Licensed Minnesota real estate agents train to reduce racial inequities in homebuying

(ABC 6 News) – The Minnesota Department of Commerce announced on Tuesday that nearly 28,000 real estate agents and brokers licensed in Minnesota have completed training to help eliminate racial inequities in homebuying under a two-year program.

Beginning in 2021, The Minnesota Department of Commerce required brokers and agents to complete a class called “The History of Diversity in Homeownership” to renew their license. The curriculum explored how individual bias may interfere with fair practices and spotlighted organizations that work to eliminate racism in real estate.

Commerce staff will promote these efforts to reduce inequities in homebuying at the Twin Cities Diversity Homeownership Fair on May 20 in Brooklyn Center.

All brokers and agents licensed in Minnesota must also complete a follow-up training before July 1 called “Practical Application to Inclusive Representation.” Attendees will learn the importance of promoting equitable homeownership and avoiding discrimination in submitting or receiving sales offers.

“Commerce and the real estate industry are both aware that the history of real estate in Minnesota contains many examples of redlining and other unjust practices,” Commissioner Grace Arnold said. “We know that some past government practices had the effect of institutionalizing racism in real estate. Commerce is committed to reducing economic barriers and racial disparities for all Minnesotans when they are trying to buy or sell a home.”

Research published by the Federal Reserve Bank of Minneapolis in 2022 found that prospective homebuyers in the Twin Cities who are Black, Indigenous or People of Color (BIPOC) are denied mortgages at higher rates than white applicants even after accounting for credit scores and income.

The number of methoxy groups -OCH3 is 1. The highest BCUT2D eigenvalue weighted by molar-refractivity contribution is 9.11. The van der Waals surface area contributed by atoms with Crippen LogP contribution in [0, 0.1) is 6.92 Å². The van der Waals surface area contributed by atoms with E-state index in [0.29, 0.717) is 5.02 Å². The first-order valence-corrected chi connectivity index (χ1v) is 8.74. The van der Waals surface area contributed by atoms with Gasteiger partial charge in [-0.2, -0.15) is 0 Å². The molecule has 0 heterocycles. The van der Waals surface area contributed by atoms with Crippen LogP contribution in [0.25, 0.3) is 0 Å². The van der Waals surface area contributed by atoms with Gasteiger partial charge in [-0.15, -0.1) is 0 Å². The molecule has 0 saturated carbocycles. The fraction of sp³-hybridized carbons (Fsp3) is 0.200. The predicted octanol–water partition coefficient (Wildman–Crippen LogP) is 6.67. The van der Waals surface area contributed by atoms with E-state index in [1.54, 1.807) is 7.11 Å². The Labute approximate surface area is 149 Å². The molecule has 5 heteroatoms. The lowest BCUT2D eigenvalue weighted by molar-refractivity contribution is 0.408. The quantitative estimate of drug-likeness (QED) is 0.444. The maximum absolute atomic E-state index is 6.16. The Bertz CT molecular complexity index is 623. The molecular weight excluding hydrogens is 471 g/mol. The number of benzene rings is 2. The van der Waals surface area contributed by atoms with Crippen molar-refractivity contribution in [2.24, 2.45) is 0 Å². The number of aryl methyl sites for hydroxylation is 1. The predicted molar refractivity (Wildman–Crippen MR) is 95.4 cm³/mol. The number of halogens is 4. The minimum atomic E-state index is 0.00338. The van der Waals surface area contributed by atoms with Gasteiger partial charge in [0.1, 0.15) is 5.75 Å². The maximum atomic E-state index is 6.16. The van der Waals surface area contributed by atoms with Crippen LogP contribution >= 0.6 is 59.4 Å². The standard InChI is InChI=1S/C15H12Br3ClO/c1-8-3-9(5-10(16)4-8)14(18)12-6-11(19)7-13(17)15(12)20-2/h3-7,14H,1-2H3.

Another 2,000 property appraisers who work in Minnesota have been trained to recognize and eliminate valuation bias in real estate transactions. Valuation bias includes the practice of undervaluing homes in neighborhoods with more BIPOC families, which widens the generational wealth gap between those families and white families.

The anti-bias training, required under legislation passed in 2021 and overseen by Commerce, must be completed by August for most licensed appraisers in Minnesota.

“Commerce requires continuing education for many of the businesses we regulate to ensure continuous improvement that benefits Minnesotans,” Arnold said. “Training thousands of professionals on diversity, equity and inclusion is a lever that helps us dismantle discriminatory systems.”

The Minnesota Department of Commerce licensing unit administers an application and renewal program for more than 275,000 licensees working in real estate, insurance, financial institutions, and other businesses.